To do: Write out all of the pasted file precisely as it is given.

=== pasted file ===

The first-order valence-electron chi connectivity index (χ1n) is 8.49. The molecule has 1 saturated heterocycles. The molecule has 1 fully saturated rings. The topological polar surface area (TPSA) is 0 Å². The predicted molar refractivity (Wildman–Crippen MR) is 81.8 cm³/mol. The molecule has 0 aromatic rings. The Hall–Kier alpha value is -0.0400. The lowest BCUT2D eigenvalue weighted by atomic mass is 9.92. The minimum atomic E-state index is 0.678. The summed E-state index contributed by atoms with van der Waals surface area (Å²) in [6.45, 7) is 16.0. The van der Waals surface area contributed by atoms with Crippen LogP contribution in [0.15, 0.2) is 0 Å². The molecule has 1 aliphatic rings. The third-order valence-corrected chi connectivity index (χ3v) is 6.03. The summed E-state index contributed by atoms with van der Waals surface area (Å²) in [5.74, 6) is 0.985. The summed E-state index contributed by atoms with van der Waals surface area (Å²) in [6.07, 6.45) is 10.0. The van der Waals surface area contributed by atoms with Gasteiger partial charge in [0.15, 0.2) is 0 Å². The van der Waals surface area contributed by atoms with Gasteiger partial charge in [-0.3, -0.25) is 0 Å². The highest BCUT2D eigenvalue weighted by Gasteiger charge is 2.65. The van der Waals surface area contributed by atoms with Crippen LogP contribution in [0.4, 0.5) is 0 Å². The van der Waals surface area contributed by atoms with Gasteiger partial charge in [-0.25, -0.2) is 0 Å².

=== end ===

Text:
The first-order valence-electron chi connectivity index (χ1n) is 8.49. The molecule has 1 saturated heterocycles. The molecule has 1 fully saturated rings. The topological polar surface area (TPSA) is 0 Å². The predicted molar refractivity (Wildman–Crippen MR) is 81.8 cm³/mol. The molecule has 0 aromatic rings. The Hall–Kier alpha value is -0.0400. The lowest BCUT2D eigenvalue weighted by atomic mass is 9.92. The minimum atomic E-state index is 0.678. The summed E-state index contributed by atoms with van der Waals surface area (Å²) in [6.45, 7) is 16.0. The van der Waals surface area contributed by atoms with Crippen LogP contribution in [0.15, 0.2) is 0 Å². The molecule has 1 aliphatic rings. The third-order valence-corrected chi connectivity index (χ3v) is 6.03. The summed E-state index contributed by atoms with van der Waals surface area (Å²) in [5.74, 6) is 0.985. The summed E-state index contributed by atoms with van der Waals surface area (Å²) in [6.07, 6.45) is 10.0. The van der Waals surface area contributed by atoms with Gasteiger partial charge in [0.15, 0.2) is 0 Å². The van der Waals surface area contributed by atoms with Gasteiger partial charge in [-0.3, -0.25) is 0 Å². The highest BCUT2D eigenvalue weighted by Gasteiger charge is 2.65. The van der Waals surface area contributed by atoms with Crippen LogP contribution in [0.4, 0.5) is 0 Å². The van der Waals surface area contributed by atoms with Gasteiger partial charge in [-0.25, -0.2) is 0 Å².